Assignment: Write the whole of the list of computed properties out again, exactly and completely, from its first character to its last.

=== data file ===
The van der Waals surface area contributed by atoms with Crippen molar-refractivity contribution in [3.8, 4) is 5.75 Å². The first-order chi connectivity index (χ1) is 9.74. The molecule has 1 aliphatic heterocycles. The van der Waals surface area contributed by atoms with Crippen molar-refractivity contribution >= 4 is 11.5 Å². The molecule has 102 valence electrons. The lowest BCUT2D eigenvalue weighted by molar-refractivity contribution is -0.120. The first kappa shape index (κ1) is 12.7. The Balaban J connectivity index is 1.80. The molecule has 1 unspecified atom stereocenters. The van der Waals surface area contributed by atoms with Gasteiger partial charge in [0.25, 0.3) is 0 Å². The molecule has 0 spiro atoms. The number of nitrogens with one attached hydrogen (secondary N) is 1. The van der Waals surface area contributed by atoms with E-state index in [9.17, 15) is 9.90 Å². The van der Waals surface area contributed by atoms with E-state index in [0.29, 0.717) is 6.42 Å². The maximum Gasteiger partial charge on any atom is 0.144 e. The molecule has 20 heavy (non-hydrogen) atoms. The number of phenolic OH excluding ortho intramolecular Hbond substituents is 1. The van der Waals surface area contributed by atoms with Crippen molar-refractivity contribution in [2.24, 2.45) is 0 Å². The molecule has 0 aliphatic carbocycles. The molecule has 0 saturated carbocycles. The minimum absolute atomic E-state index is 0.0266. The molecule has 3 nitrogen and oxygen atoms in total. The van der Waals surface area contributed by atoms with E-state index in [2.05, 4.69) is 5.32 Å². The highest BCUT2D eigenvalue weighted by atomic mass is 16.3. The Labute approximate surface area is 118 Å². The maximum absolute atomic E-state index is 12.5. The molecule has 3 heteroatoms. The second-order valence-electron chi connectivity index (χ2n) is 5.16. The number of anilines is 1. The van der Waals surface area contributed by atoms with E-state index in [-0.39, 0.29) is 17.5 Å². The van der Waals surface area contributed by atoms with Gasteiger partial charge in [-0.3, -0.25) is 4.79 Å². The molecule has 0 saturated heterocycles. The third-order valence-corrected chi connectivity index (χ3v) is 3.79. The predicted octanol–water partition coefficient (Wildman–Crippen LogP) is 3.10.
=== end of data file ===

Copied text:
The van der Waals surface area contributed by atoms with Crippen molar-refractivity contribution in [3.8, 4) is 5.75 Å². The first-order chi connectivity index (χ1) is 9.74. The molecule has 1 aliphatic heterocycles. The van der Waals surface area contributed by atoms with Crippen molar-refractivity contribution >= 4 is 11.5 Å². The molecule has 102 valence electrons. The lowest BCUT2D eigenvalue weighted by molar-refractivity contribution is -0.120. The first kappa shape index (κ1) is 12.7. The Balaban J connectivity index is 1.80. The molecule has 1 unspecified atom stereocenters. The van der Waals surface area contributed by atoms with Gasteiger partial charge in [0.25, 0.3) is 0 Å². The molecule has 0 spiro atoms. The number of nitrogens with one attached hydrogen (secondary N) is 1. The van der Waals surface area contributed by atoms with E-state index in [9.17, 15) is 9.90 Å². The van der Waals surface area contributed by atoms with E-state index in [0.29, 0.717) is 6.42 Å². The maximum Gasteiger partial charge on any atom is 0.144 e. The molecule has 20 heavy (non-hydrogen) atoms. The number of phenolic OH excluding ortho intramolecular Hbond substituents is 1. The van der Waals surface area contributed by atoms with Crippen molar-refractivity contribution in [2.24, 2.45) is 0 Å². The molecule has 0 aliphatic carbocycles. The molecule has 0 saturated carbocycles. The minimum absolute atomic E-state index is 0.0266. The molecule has 3 nitrogen and oxygen atoms in total. The van der Waals surface area contributed by atoms with E-state index in [2.05, 4.69) is 5.32 Å². The highest BCUT2D eigenvalue weighted by atomic mass is 16.3. The Labute approximate surface area is 118 Å². The maximum absolute atomic E-state index is 12.5. The molecule has 3 heteroatoms. The second-order valence-electron chi connectivity index (χ2n) is 5.16. The number of anilines is 1. The van der Waals surface area contributed by atoms with E-state index in [-0.39, 0.29) is 17.5 Å². The van der Waals surface area contributed by atoms with Gasteiger partial charge in [-0.3, -0.25) is 4.79 Å². The molecule has 0 saturated heterocycles. The third-order valence-corrected chi connectivity index (χ3v) is 3.79. The predicted octanol–water partition coefficient (Wildman–Crippen LogP) is 3.10.